Steel bars embedded in reinforced concrete are vulnerable to corrosion in high chloride environments. Bidirectional electromigration rehabilitation (BIEM) is a novel method to enhance the durability of reinforced concrete by extracting chloride out of concrete and introducing an inhibitor to the surface of the steel bar under the action of an electric field. During the migration process, a higher ionization capacity of the inhibitor with a symmetrical molecular structure was introduced. A new imidazoline inhibitor was, therefore, employed in this study due to its great ionization capacity. The effect of imidazoline and triethylenetetramine inhibitor on chloride migration, corrosion potential, and strength of concrete were explored. The research results showed that the effect of chloride extraction and electrochemical chloride extraction made no significant difference on the surface of the concrete, where chloride extraction efficiency was more than 70%, and the chloride extraction efficiency was more than 90% around the location of the steel. while a dry-wet cycle test, the potential of concrete increased by about 200 mV by mixing imidazoline inhibitor. The imidazoline inhibitor was found to be effective at facilitating chloride migration and ameliorating corrosion, meanwhile, it had a negligible impact on the concrete’s strength. Full article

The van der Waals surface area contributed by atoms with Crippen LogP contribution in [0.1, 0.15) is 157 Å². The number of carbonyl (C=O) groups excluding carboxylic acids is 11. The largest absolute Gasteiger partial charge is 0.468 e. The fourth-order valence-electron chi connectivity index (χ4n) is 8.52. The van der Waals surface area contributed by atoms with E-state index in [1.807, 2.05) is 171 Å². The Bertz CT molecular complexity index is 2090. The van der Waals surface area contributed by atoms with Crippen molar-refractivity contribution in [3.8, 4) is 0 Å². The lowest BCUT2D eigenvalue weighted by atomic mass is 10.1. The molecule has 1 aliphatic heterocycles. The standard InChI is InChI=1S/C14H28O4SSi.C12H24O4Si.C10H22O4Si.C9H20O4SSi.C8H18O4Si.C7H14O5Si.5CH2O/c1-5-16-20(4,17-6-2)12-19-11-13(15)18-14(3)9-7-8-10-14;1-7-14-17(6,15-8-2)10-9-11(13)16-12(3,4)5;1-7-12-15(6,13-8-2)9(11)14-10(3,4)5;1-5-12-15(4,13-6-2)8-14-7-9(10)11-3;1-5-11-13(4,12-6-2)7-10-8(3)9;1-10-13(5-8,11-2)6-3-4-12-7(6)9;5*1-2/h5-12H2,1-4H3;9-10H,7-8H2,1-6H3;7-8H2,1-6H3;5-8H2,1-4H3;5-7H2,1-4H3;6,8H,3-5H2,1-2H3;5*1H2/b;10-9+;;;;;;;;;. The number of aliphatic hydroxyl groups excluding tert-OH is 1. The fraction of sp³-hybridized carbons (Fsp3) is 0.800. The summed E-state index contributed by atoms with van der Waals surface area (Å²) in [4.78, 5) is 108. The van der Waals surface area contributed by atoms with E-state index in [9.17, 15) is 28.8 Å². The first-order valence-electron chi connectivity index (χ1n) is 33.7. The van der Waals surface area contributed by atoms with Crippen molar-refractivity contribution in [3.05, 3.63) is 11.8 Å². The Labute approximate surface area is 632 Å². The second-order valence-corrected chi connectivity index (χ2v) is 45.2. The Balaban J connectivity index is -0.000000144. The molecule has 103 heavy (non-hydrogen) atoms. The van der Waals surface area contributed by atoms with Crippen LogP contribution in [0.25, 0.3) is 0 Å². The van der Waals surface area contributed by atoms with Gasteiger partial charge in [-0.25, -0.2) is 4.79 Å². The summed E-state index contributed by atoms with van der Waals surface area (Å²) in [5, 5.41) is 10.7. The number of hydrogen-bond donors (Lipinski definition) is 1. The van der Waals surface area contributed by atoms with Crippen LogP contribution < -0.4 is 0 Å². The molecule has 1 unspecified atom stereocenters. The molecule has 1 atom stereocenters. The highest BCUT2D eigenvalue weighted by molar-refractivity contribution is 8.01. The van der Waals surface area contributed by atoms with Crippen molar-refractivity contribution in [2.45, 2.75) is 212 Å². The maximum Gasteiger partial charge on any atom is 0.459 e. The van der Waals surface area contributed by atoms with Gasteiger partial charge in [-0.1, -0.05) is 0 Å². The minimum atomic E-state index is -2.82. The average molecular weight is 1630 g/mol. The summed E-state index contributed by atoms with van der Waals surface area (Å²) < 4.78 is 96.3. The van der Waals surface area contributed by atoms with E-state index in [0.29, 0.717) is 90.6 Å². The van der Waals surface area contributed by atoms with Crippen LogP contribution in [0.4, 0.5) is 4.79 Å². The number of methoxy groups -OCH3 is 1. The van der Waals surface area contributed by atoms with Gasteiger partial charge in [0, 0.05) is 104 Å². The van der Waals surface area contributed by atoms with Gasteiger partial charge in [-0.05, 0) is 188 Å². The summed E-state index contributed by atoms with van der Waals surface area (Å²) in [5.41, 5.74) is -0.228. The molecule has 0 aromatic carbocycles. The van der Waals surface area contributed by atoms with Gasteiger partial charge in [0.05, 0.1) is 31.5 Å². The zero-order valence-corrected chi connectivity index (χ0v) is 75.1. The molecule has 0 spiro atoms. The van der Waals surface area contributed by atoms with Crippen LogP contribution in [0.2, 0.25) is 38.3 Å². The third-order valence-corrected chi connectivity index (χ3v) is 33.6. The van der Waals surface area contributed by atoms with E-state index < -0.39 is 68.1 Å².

(This article belongs to the Special Issue Corrosion of Reinforcing Steel in Reinforced Concrete)
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Open AccessArticle
An Investigation on the Usability of Acceleration Test by Impressed Anodic Current for Evaluating Corrosion Behavior of Hot-Dip Galvanized Rebar in Concrete
Materials 2019, 12(21), 3566; https://doi.org/10.3390/ma12213566 - 30 Oct 2019
Cited by 1 | Viewed by 685
Abstract